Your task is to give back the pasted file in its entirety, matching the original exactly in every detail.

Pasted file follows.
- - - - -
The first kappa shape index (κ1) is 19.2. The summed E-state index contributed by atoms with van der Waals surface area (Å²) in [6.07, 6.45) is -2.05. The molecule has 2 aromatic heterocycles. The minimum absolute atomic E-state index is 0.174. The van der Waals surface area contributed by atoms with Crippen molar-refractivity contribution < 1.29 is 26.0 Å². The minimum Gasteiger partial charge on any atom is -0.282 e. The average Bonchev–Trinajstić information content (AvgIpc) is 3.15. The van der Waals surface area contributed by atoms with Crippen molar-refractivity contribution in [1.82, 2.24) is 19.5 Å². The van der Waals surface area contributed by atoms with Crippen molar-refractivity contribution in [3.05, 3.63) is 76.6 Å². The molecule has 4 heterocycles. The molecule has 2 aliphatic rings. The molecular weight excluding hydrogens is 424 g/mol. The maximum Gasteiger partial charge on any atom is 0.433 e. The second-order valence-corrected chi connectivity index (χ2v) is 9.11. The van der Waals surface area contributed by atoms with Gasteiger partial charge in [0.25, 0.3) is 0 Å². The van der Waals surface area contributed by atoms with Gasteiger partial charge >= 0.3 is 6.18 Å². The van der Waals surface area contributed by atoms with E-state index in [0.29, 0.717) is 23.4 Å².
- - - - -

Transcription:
The first kappa shape index (κ1) is 19.2. The summed E-state index contributed by atoms with van der Waals surface area (Å²) in [6.07, 6.45) is -2.05. The molecule has 2 aromatic heterocycles. The minimum absolute atomic E-state index is 0.174. The van der Waals surface area contributed by atoms with Crippen molar-refractivity contribution < 1.29 is 26.0 Å². The minimum Gasteiger partial charge on any atom is -0.282 e. The average Bonchev–Trinajstić information content (AvgIpc) is 3.15. The van der Waals surface area contributed by atoms with Crippen molar-refractivity contribution in [1.82, 2.24) is 19.5 Å². The van der Waals surface area contributed by atoms with Crippen molar-refractivity contribution in [3.05, 3.63) is 76.6 Å². The molecule has 4 heterocycles. The molecule has 2 aliphatic rings. The molecular weight excluding hydrogens is 424 g/mol. The maximum Gasteiger partial charge on any atom is 0.433 e. The second-order valence-corrected chi connectivity index (χ2v) is 9.11. The van der Waals surface area contributed by atoms with Gasteiger partial charge in [0.25, 0.3) is 0 Å². The van der Waals surface area contributed by atoms with Gasteiger partial charge >= 0.3 is 6.18 Å². The van der Waals surface area contributed by atoms with E-state index in [0.29, 0.717) is 23.4 Å².